Basenji wanted in maryland

Hi all, new member here, looking for a basenji adult in Maryland, or the DC area.

We're BRAT approved, I'm a pro R+ trainer, raw diet, long walks, leash always, home alot, no kids or cats or other dogs at the moment, beaucoup love, just lost our dog to cancer and we're so ready for a little basenji sunshine.

If anyone on the basenji grapevine has a little buzz to share with us, we'd love to hear from you.

I think Robyn on this list has adults in GA, and Signet Basenjis has adults in TX.

@lisastewart:

I think Robyn on this list has adults in GA, and Signet Basenjis has adults in TX.

Robyn in GA is Sherwood Basenjis
http://www.sherwoodbasenjis.com/

thanks, team. should have been more clear–hoping to rescue, but/and will talk to anyone in the more immediate DC area

Check the rescue section about Zeba, young red girl recently rescued from Atlanta, in Tampa now but if you are interested, transport probably could be arranged.

Thanks, Anne, I did see her. I have no other dogs at the moment–sounds like ms Z would really benefit from the company of other dogs to ease her transition from neglect. Do you agree?

There are a couple of other dogs nearer to me in that same situation, and so it's a no-go for them, too, unfortunately. Kinda frustrating, but the dogs will benefit most in a gang of other more experienced dogs.

What age range are you looking for?

Jennifer

Lots of BRAT folks here. I am hopeful you find a new companion soon.

Sometimes you have to travel a bit to find that perfect dog. There is the family from Fla that traveled to Robyn's home… and found that perfect fit... and I have no doubt that if you are willing you would to... Not just rescue needs those perfect homes. There are many breeders that have older puppies or adults looking for their forever homes.

@dcmclcm4:

What age range are you looking for?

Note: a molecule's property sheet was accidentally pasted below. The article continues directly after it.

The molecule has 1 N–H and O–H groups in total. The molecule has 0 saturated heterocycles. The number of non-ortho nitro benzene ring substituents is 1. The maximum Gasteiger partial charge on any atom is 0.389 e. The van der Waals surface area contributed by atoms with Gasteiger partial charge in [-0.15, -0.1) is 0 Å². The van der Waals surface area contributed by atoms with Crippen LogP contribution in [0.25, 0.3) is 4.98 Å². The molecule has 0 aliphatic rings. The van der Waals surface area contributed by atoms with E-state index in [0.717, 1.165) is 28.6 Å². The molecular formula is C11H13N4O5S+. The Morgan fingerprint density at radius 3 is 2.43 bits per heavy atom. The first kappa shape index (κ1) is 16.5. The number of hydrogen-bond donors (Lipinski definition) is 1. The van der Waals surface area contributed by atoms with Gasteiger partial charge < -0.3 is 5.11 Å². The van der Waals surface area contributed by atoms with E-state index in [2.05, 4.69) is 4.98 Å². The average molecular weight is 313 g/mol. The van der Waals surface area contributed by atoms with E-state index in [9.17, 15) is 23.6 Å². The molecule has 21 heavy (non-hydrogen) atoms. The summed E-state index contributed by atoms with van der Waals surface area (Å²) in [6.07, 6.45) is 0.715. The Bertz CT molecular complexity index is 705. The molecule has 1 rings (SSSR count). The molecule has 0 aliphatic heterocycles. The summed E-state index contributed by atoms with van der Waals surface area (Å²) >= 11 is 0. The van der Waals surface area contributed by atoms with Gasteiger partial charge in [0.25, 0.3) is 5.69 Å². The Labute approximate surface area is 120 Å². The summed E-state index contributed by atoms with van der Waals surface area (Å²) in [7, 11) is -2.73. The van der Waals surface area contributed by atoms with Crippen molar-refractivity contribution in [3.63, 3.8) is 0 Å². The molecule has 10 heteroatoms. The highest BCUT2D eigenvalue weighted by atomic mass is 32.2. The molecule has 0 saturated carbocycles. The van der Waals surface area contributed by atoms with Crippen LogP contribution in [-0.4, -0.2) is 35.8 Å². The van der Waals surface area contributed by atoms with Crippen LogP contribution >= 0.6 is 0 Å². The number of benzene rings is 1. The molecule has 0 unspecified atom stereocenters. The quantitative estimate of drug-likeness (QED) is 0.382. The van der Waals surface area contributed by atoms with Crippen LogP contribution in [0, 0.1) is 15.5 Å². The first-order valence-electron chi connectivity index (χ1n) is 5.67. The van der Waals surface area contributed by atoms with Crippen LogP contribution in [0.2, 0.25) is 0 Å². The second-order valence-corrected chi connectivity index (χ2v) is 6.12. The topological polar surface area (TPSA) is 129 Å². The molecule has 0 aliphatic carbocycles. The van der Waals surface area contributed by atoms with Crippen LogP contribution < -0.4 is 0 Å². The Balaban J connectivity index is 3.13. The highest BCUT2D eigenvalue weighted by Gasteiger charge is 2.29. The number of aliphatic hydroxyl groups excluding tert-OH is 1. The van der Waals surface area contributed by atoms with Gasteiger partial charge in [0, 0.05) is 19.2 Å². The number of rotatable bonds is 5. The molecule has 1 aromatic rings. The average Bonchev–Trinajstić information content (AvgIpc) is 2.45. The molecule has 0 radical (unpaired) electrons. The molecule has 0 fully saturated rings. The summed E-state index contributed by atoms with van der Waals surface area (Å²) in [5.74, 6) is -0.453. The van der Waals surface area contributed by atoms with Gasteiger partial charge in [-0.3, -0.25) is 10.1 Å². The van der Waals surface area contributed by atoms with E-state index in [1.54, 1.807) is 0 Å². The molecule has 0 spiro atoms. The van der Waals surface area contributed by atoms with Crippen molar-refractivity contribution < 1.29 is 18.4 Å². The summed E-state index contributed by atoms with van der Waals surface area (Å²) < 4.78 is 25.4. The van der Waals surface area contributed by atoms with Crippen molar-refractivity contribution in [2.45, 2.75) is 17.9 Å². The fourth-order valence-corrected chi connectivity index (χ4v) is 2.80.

Jennifer

Thanks, everyone, and Sharron, bravo to BRAT for being one of the best organized and most effective rescues I've ever encountered.

I'm looking for someone beyond adolescence, basically, and I don't have a problem with older dogs, tho my husband is a harder sell on the seniors. He gets very attached, and we just lost a dog, so he's not in a hurry to lose another, but 5+ is no problem at all.

We need a secure dog who knows what a home is since we don't have a flock of dogs to help a scared newbie adjust.

@tanza:

Sometimes you have to travel a bit to find that perfect dog. There is the family from Fla that traveled to Robyn's home… and found that perfect fit... and I have no doubt that if you are willing you would to... Not just rescue needs those perfect homes. There are many breeders that have older puppies or adults looking for their forever homes.

Thank you Pat. A dog from the right environment is important. We have many shelters and rescues who bring dogs here to the DC area from rural high-kill shelters down south and in other places. The dogs sometimes have a hard time adapting to the very dynamic and pressured urban/suburban social environment have here. I train these dogs all the time, and it's very challenging for the families who adopt them. So a city dog would be great for us, but a country dog might not do as well if s/he isn't already socialized pretty well. That's a more important thing for us than the actual location if you know what I mean.

Are you looking for a rescue or is an adult from a breeder an option for you?